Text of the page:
As some of you may know it is International Day for the Elimination of Racial Discrimination . This inspired me to write this blog about diversity in the equestrian world.
When I tell people I enjoy going horse riding some are very surprised not just by the fact I ride and have a disability but also because of the colour of my skin. People sometimes tell me “ I didn’t realise people of your ethnicity took part in this sport”.
They get even more confused when they see me with my family. I am Indian but at 3 months old I was adopted by a English couple who lived in India. They then had a biological daughter so people get confused when I say “and this is my younger sister”. Over the years I’ve had people stare at me when I’m out with my family in public. Sometimes I forget that I’m a different ethnicity from my family to me it’s my normal!
The equestrian world is really lacking in diversity . I think a big aspect of why this is the cause is because of how low the awareness in this sport. People in the past have said and made comments that they thought this sport is not a sport for some like me which really isn’t the case.
We need more role models in the sport. We need someone who is relatable to people. If people see someone from the same background or similar they feel they can relate to that person. To help show how this sport isn’t just for one type of person we need to change perceptions.
I believe Riding for the Disabled challenges perceptions constantly because when I talk to people about the fact I ride with the RDA many people haven’t actually heard of this amazing charity. So I love telling them how special, valuable and life changing it is!
When people see someone like me. They can see that I can ride. I want to help encourage others to give this sport a try despite society’s labels and their are others like me taking part in the sport. This helps to break down the barriers this sport has.
One person breaking down these barriers now is Reece McCook, founder of online campaign Ride Out Racism.
Everyone should feel that it is possible for them to join and achieve great things in this sport. We need to inspire each other to join and participate in this sport and in our community. You never know who could be the top riders of our future let’s break down these barriers together, this sport is for everyone!
Bryony started with the South Bucks branch of Riding for the Disabled (RDA) from the age of 8. As her Dad, I’ve got a lot of pleasure seeing how they have helped her overcome some of her problems whilst riding.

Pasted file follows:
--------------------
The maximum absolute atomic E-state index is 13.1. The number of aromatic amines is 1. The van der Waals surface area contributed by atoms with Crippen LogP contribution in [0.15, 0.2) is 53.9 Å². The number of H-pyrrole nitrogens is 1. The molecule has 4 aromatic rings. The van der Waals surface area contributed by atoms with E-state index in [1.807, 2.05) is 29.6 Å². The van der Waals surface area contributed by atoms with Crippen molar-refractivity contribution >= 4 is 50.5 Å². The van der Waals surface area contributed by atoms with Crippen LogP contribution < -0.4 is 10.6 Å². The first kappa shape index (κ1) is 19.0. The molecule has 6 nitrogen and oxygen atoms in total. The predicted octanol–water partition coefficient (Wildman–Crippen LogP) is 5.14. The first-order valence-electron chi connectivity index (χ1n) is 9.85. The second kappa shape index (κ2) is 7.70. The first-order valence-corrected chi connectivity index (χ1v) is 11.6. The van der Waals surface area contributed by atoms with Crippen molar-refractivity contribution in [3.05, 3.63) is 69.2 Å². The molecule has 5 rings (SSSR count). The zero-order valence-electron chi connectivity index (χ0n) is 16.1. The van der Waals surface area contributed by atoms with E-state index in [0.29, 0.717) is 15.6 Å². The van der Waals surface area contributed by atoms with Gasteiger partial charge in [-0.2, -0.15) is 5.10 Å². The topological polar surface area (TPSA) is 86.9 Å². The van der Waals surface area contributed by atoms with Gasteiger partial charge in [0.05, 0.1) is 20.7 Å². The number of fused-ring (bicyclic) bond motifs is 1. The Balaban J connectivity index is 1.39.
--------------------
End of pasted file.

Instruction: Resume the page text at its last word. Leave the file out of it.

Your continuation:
But before we get into that, I must confess that sometime in the last century I was also a keen horse rider: my mum had a horse called Blaze and, given her back problems, I became Blaze’s main rider for a few years. I mucked him out (sometimes), I prepared him for shows and won a few rosettes at the local Pony Club Events.
But while the few photos I have are of show events, my memories are quite different. I remember the togetherness of riding him over a round of small jumps with no saddle and no bridle (although I don’t remember how!). And my best memories are of sitting on his back revising for my “O” levels while he grazed on the grass in our small paddock. The type of togetherness that can bind man and animal, or, in this case, boy and horse. I didn’t have a lot of friends at school and Blaze was probably my best friend that summer.
So I can easily understand how the RDA has helped Bryony, how it continues to help, and hopefully help in the future. Her 45 minutes every Saturday morning are one of the top highlights of the week as she becomes a very different person. She becomes much more confident and self-assured, almost literally discarding her other issues as she gets on her horse at mid-day on Saturday. Her horse, whether it be Mabel or Billy, senses that Bryony is in charge. The horse may be led (usually by Hazel), but Bryony is definitely the boss. Her concentration is evident to us, her family, but we see something others don’t. We see that the issues and concerns that are very visible for most of the week are simply not there once she is riding. No-one is threatening her, or making fun of her, and that is clear from her appearance and confidence on the horse. I can’t remember when we last saw her have a fit on the horse, whilst she continues to have such episodes at home when she is not on a horse. Maybe it is the girl/horse relationship, maybe it is the nurturing and care of RDA staff, or more likely it is both of these. As Bryony puts it: the RDA is a second caring family to her and that’s an amazing thing to have when one is six foot up in the air on a very strong four-legged animal!
Bryony started this blog last year and we both hope that while it helps her, it can also help its readers, and can help others discover the pleasures – and very real benefits – provided by the RDA.